I haven’t been writing much about running, mostly because I haven’t had much nice to say about it. I’m still doing it, in the absolutely minimum quantities required to keep up with the triathlon group. I’ve run some not-awful times at track workouts — which is surprising because even though the schedule calls for only a track workout on track days, my life has generally required putting a swim or a run in the morning anyway — but nothing mindblowing. Other than track, most of my runs are done as bricks, so they’re always on tired legs, and I’ve found my happy place in the back of the longer-distance pack, chattering away through conversational-pace miles.
But running workouts bring with them a fair amount of dread, because my leg still hurts. It has hurt in one form or another every day since January 25, and good lord, it’s getting old.
There’s one thing that can reliably make my leg not hurt. Go figure: It’s running. There’s also one thing that can make the pain come back full-force (and granted, full-force here is maaaaaybe a 6/10, but bear with me). Want to guess what that is? Ending a run. Within the first five minutes of any run, I don’t feel even a trace of pain, and I continue to feel awesome until I slow to a walk at the end, at which point I spend five minutes feeling like my leg is going to fall off. The rest of the time, it feels … fine. Not great, but fine. It doesn’t matter if I run for 5 minutes or 5 miles; the pattern is the same. And while it’s not getting worse — and believe me, I would stop if it were getting worse, because: Berlin — it’s not really getting better, either.
None of this has been enough to stop me from running my 10 or so weekly miles, but it’s tiresome and annoying and I’m sick of trying to remember to put the good ice pack back in the freezer. But now I finally think there might be a light at the end of this stupid tunnel, because yesterday — after a variety of scheduling- and insurance-related debacles — I finally got to see my physical therapist.
I may have mentioned before that when doctors do the “does this hurt?” thing, even on the spot where I’ve told them it hurts, it almost never hurts. When I say that to most doctors, they’re like, “OK, well, nothing’s really wrong then.” When I say that to my PT, he pushes harder. He’s the only person who I trust to find the exact place that hurts and then dance right on the line between “that feels … effective” and making me cry big fat tears.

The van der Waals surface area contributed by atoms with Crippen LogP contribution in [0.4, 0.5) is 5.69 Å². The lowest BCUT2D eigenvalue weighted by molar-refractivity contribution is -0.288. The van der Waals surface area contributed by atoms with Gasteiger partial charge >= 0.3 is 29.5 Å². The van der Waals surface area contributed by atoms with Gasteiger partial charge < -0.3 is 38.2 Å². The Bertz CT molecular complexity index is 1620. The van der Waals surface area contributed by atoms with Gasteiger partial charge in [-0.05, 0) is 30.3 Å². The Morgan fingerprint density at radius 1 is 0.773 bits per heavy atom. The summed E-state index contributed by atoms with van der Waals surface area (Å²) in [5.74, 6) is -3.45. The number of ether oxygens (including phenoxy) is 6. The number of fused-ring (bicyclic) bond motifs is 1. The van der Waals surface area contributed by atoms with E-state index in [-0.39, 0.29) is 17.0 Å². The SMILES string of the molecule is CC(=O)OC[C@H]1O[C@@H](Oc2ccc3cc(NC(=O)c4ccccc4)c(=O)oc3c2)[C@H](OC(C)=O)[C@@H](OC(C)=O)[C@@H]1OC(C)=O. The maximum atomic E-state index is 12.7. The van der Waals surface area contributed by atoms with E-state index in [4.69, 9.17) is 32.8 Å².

So anyway: His theory is that at this point there’s very little inflammation in or around the tendon, which is good news — but there’s a lot of scar tissue and other crap in there, and it moves around, which is why my pain moves around. His solution: “I’m gonna dig around in there.” To be clear, this isn’t Graston or ART or any of that fancy shit; this is him sticking his thumb on a trigger point and then instructing me to push and resist against it. This hurts so much all I can do is laugh, because if I don’t laugh, I might black out. At one point yesterday, he had his thumb somewhere in my leg and was telling me to flex and point my toes, and by the second round, my whole leg felt like it had erupted into a flaming branch of sparkles and I could no longer flex or point my toes because I had forgotten what toes were.
Also, we all know a foam roller is a torture device, but to me it now sounds soft and lovely, because what I have been instructed to roll on now is a lacrosse ball. I managed 90 seconds with a small pink rubber ball at the PT office; my “prescription” is 3 minutes a day with the lacrosse ball. If you never hear from me again, it’s because I’ve been replaced by a person-sized bruise.
The thing is, I’d roll on a freaking brick if he told me to, because he whipped my IT band into shape and because I actually believe this is going to work. So with that, I’m off to do calf raises on the stairs and then find a lacrosse ball to make my leg feel sparkly for the next month. Because something has to work.